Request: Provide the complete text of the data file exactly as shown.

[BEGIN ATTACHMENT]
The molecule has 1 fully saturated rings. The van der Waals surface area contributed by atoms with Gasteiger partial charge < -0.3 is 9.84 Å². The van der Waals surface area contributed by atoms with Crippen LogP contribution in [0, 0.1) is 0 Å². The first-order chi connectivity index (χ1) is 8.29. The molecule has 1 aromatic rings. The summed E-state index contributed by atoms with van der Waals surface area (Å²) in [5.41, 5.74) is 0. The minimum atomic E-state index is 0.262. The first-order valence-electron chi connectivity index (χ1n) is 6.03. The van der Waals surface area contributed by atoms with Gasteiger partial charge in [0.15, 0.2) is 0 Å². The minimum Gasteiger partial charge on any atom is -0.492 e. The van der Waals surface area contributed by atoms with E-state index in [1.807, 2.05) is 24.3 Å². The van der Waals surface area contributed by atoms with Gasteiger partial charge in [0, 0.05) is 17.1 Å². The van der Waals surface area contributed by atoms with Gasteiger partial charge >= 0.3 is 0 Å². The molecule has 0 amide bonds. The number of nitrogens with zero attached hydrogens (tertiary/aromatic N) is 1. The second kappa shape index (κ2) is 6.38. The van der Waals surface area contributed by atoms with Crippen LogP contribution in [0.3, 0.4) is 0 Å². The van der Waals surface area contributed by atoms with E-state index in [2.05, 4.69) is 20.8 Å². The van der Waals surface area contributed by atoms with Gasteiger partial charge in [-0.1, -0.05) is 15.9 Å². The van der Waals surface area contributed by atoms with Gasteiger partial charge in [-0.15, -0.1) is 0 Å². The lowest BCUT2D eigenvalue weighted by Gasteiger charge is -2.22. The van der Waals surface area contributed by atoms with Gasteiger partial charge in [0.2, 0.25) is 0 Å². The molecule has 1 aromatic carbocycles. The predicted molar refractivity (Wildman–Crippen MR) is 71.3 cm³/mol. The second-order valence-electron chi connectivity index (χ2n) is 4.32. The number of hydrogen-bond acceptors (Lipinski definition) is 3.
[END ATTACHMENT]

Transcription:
The molecule has 1 fully saturated rings. The van der Waals surface area contributed by atoms with Gasteiger partial charge < -0.3 is 9.84 Å². The van der Waals surface area contributed by atoms with Crippen LogP contribution in [0, 0.1) is 0 Å². The first-order chi connectivity index (χ1) is 8.29. The molecule has 1 aromatic rings. The summed E-state index contributed by atoms with van der Waals surface area (Å²) in [5.41, 5.74) is 0. The minimum atomic E-state index is 0.262. The first-order valence-electron chi connectivity index (χ1n) is 6.03. The van der Waals surface area contributed by atoms with Gasteiger partial charge in [0.15, 0.2) is 0 Å². The minimum Gasteiger partial charge on any atom is -0.492 e. The van der Waals surface area contributed by atoms with E-state index in [1.807, 2.05) is 24.3 Å². The van der Waals surface area contributed by atoms with Gasteiger partial charge in [0, 0.05) is 17.1 Å². The van der Waals surface area contributed by atoms with Gasteiger partial charge >= 0.3 is 0 Å². The molecule has 0 amide bonds. The number of nitrogens with zero attached hydrogens (tertiary/aromatic N) is 1. The second kappa shape index (κ2) is 6.38. The van der Waals surface area contributed by atoms with Crippen LogP contribution in [0.3, 0.4) is 0 Å². The van der Waals surface area contributed by atoms with E-state index in [2.05, 4.69) is 20.8 Å². The van der Waals surface area contributed by atoms with Gasteiger partial charge in [-0.1, -0.05) is 15.9 Å². The van der Waals surface area contributed by atoms with Gasteiger partial charge in [-0.15, -0.1) is 0 Å². The lowest BCUT2D eigenvalue weighted by Gasteiger charge is -2.22. The van der Waals surface area contributed by atoms with Gasteiger partial charge in [0.2, 0.25) is 0 Å². The molecule has 1 aromatic carbocycles. The predicted molar refractivity (Wildman–Crippen MR) is 71.3 cm³/mol. The second-order valence-electron chi connectivity index (χ2n) is 4.32. The number of hydrogen-bond acceptors (Lipinski definition) is 3.